Marise Chiverella's killer was identified as James Forte

On February 3, 2022, authorities announced James Forte's DNA matched the samples taken from Marise Chiverella's coat. They had also learned Forte had a criminal history. As reported by The New York Times, he was convicted of aggravated assault in 1974 and sentenced to one-year probation. Four years later, he was arrested and charged with reckless endangerment and harassment.

At the time of his death, Forte still lived in Hazleton and was unmarried. To confirm he was indeed Chiverella's killer, Forte's body was exhumed to collect his DNA. On February 2, 2022, authorities announced James Forte's DNA matched the sample found on his victim's coat.

Following the announcement that Chiverella's murder was solved, and Forte was identified as her killer, another Hazelton woman realized she narrowly escaped the clutches of a killer. As reported by WNEP, Gina Donahue-Connors was stunned to see Forte's photo on the news and realized he was the same man who attempted to lure her into his car when she was 9 or 10 years old.

In an interview with WNEP, Donahue-Connors said she was walking down the street in Hazleton when Forte approached her in a white car. He stopped, rolled down the window, and offered to give her a ride. Although she told him no, Donahue-Connors said Forte was persistent and did not leave until she ran away from the car and into a grocery store.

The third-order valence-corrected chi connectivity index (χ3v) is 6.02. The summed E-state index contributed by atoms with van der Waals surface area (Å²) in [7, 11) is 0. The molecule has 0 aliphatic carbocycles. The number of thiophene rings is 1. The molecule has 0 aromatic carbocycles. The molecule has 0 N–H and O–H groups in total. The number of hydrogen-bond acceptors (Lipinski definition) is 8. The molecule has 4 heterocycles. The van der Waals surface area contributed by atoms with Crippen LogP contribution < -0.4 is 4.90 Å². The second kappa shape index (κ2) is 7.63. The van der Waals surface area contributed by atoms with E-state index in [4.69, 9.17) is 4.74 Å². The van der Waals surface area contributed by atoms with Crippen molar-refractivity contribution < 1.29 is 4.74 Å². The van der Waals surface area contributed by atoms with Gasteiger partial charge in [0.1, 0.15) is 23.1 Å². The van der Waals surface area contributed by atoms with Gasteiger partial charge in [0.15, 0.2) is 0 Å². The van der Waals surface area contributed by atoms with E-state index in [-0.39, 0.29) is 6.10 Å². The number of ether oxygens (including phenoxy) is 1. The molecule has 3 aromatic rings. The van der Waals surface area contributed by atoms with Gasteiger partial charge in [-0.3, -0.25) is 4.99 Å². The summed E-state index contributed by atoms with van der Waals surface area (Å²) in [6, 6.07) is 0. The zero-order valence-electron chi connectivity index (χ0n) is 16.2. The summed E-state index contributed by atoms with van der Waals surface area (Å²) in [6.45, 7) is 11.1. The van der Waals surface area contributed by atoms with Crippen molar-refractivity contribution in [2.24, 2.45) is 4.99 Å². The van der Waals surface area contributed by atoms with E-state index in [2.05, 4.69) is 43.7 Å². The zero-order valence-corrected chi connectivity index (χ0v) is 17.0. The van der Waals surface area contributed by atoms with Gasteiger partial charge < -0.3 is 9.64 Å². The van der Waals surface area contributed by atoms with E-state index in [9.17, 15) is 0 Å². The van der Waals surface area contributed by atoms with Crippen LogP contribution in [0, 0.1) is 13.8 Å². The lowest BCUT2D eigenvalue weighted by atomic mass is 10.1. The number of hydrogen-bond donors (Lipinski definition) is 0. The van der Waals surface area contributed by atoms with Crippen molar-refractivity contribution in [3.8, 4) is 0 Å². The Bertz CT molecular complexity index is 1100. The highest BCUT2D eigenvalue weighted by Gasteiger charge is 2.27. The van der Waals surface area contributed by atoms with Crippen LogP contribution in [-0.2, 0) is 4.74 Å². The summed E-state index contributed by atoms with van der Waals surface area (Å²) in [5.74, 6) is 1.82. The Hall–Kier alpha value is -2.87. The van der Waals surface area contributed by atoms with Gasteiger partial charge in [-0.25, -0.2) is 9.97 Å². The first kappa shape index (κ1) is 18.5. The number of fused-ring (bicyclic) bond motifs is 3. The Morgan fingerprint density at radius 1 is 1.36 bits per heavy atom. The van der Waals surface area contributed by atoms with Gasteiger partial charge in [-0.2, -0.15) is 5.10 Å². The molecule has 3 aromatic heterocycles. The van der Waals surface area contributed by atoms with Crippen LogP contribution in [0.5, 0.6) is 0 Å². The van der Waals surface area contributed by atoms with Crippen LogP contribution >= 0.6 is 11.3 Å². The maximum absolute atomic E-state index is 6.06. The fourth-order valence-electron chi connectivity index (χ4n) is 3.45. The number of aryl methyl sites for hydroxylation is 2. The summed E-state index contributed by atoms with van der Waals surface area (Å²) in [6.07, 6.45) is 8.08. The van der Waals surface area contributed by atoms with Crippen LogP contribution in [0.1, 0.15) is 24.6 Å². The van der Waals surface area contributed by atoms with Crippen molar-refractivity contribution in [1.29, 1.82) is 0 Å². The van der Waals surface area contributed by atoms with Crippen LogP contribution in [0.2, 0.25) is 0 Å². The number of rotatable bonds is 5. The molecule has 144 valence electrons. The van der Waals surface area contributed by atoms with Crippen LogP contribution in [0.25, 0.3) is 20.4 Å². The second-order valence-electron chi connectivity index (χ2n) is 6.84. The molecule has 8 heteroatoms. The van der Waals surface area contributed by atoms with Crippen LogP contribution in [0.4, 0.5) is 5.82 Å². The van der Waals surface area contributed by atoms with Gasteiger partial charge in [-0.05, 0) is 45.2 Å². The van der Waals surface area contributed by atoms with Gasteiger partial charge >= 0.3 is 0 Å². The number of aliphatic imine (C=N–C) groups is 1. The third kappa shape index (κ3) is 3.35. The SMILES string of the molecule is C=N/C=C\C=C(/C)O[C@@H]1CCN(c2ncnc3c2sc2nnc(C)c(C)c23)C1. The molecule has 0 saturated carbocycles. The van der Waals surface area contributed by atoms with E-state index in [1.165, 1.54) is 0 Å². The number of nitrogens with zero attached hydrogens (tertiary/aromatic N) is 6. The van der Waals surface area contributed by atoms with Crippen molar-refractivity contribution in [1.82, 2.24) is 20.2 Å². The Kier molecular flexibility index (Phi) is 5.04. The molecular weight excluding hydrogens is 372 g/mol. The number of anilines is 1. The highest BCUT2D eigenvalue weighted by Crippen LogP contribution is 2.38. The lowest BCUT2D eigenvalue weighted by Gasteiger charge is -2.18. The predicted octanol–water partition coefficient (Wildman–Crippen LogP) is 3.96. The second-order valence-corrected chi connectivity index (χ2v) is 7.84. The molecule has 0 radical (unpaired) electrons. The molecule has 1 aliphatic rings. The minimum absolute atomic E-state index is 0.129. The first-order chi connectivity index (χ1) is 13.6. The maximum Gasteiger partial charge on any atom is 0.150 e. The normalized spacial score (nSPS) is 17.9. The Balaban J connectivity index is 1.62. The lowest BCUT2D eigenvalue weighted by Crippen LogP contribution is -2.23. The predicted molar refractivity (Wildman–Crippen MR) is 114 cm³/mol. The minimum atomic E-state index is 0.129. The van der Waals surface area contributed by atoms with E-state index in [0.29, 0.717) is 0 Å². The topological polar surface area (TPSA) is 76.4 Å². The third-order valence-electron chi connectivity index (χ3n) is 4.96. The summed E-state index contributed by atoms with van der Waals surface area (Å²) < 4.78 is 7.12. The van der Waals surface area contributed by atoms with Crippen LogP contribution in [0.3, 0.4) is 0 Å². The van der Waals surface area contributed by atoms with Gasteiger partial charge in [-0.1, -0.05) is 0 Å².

Marise Chiverella's parents died before her murder was solved

During the interview with WNEP, Donahue-Connors said she was still uncomfortable thinking about her encounter with the killer. However, knowing who it was did bring her a degree of closure. 

Marise Chiverella's parents died before her abduction and murder were solved. However, her surviving siblings said they were happy to have some closure. In an interview with Oregon Live, Marise's sister, Carmen Marie Radtke, said her parents never sought revenge for Marise's death, they simply wanted to see justice served.

Radtke said she and her siblings "have so many precious memories of Marise." However, they have all grieved the loss. Radtke said, "our family will always feel the emptiness and sorrow of her absence ... We will continue to ask ourselves, what would have been, what could have been?"

Chiverella's family said that although James Paul Forte is dead, and will never be punished for the crime, they are grateful for the Pennsylvania State Police's persistence, and believe "justice has been served." The identification of Chiverella's killer also brought closure for the community, which was deeply affected by the brutal crime.